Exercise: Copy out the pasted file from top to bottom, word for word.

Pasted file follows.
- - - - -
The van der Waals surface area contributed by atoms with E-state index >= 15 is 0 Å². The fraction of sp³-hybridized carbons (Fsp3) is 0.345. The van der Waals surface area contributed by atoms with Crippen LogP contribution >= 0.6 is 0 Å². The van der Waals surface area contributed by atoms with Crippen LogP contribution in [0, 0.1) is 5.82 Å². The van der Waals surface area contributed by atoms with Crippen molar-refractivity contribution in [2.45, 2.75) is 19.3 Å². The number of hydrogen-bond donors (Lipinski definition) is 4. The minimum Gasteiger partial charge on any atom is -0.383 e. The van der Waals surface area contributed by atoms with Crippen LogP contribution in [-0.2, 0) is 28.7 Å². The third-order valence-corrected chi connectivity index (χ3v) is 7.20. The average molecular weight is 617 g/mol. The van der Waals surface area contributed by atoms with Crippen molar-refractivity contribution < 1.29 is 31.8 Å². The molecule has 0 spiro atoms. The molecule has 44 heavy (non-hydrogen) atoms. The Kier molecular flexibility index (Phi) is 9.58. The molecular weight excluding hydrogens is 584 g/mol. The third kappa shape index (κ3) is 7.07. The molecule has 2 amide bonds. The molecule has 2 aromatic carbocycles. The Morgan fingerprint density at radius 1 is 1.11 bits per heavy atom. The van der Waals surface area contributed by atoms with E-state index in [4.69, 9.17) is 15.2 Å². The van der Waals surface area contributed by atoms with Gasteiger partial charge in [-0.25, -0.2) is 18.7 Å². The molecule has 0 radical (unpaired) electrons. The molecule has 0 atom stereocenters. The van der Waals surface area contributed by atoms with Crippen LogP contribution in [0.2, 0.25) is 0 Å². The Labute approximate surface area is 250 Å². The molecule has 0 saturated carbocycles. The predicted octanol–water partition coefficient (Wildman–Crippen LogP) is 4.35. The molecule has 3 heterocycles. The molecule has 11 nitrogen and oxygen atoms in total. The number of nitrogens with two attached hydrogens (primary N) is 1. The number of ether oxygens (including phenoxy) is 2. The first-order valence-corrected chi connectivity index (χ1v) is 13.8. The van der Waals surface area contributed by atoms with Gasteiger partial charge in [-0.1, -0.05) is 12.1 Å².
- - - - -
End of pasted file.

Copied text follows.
The van der Waals surface area contributed by atoms with E-state index >= 15 is 0 Å². The fraction of sp³-hybridized carbons (Fsp3) is 0.345. The van der Waals surface area contributed by atoms with Crippen LogP contribution >= 0.6 is 0 Å². The van der Waals surface area contributed by atoms with Crippen LogP contribution in [0, 0.1) is 5.82 Å². The van der Waals surface area contributed by atoms with Crippen molar-refractivity contribution in [2.45, 2.75) is 19.3 Å². The number of hydrogen-bond donors (Lipinski definition) is 4. The minimum Gasteiger partial charge on any atom is -0.383 e. The van der Waals surface area contributed by atoms with Crippen LogP contribution in [-0.2, 0) is 28.7 Å². The third-order valence-corrected chi connectivity index (χ3v) is 7.20. The average molecular weight is 617 g/mol. The van der Waals surface area contributed by atoms with Crippen molar-refractivity contribution < 1.29 is 31.8 Å². The molecule has 0 spiro atoms. The molecule has 44 heavy (non-hydrogen) atoms. The Kier molecular flexibility index (Phi) is 9.58. The molecular weight excluding hydrogens is 584 g/mol. The third kappa shape index (κ3) is 7.07. The molecule has 2 amide bonds. The molecule has 2 aromatic carbocycles. The Morgan fingerprint density at radius 1 is 1.11 bits per heavy atom. The van der Waals surface area contributed by atoms with E-state index in [4.69, 9.17) is 15.2 Å². The van der Waals surface area contributed by atoms with Gasteiger partial charge in [-0.25, -0.2) is 18.7 Å². The molecule has 0 radical (unpaired) electrons. The molecule has 0 atom stereocenters. The van der Waals surface area contributed by atoms with Crippen LogP contribution in [0.2, 0.25) is 0 Å². The Labute approximate surface area is 250 Å². The molecule has 0 saturated carbocycles. The predicted octanol–water partition coefficient (Wildman–Crippen LogP) is 4.35. The molecule has 3 heterocycles. The molecule has 11 nitrogen and oxygen atoms in total. The number of nitrogens with two attached hydrogens (primary N) is 1. The number of ether oxygens (including phenoxy) is 2. The first-order valence-corrected chi connectivity index (χ1v) is 13.8. The van der Waals surface area contributed by atoms with Gasteiger partial charge in [-0.1, -0.05) is 12.1 Å².